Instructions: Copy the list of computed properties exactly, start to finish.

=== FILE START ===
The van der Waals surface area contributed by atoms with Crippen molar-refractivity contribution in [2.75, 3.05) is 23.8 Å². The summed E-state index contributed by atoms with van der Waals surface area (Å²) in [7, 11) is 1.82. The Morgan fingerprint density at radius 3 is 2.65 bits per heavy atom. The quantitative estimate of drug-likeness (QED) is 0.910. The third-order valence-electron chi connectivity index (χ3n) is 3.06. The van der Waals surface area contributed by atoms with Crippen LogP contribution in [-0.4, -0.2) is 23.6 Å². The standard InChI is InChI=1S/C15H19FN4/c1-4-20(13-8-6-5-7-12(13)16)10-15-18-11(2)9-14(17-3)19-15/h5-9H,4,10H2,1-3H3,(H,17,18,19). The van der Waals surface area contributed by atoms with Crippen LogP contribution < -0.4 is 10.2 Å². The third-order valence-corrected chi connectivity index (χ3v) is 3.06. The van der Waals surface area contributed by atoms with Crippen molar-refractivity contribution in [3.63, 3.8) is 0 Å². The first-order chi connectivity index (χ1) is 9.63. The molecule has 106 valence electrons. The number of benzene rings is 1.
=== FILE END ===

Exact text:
The van der Waals surface area contributed by atoms with Crippen molar-refractivity contribution in [2.75, 3.05) is 23.8 Å². The summed E-state index contributed by atoms with van der Waals surface area (Å²) in [7, 11) is 1.82. The Morgan fingerprint density at radius 3 is 2.65 bits per heavy atom. The quantitative estimate of drug-likeness (QED) is 0.910. The third-order valence-electron chi connectivity index (χ3n) is 3.06. The van der Waals surface area contributed by atoms with Crippen LogP contribution in [-0.4, -0.2) is 23.6 Å². The standard InChI is InChI=1S/C15H19FN4/c1-4-20(13-8-6-5-7-12(13)16)10-15-18-11(2)9-14(17-3)19-15/h5-9H,4,10H2,1-3H3,(H,17,18,19). The van der Waals surface area contributed by atoms with Crippen LogP contribution < -0.4 is 10.2 Å². The third-order valence-corrected chi connectivity index (χ3v) is 3.06. The van der Waals surface area contributed by atoms with Crippen molar-refractivity contribution in [3.63, 3.8) is 0 Å². The first-order chi connectivity index (χ1) is 9.63. The molecule has 106 valence electrons. The number of benzene rings is 1.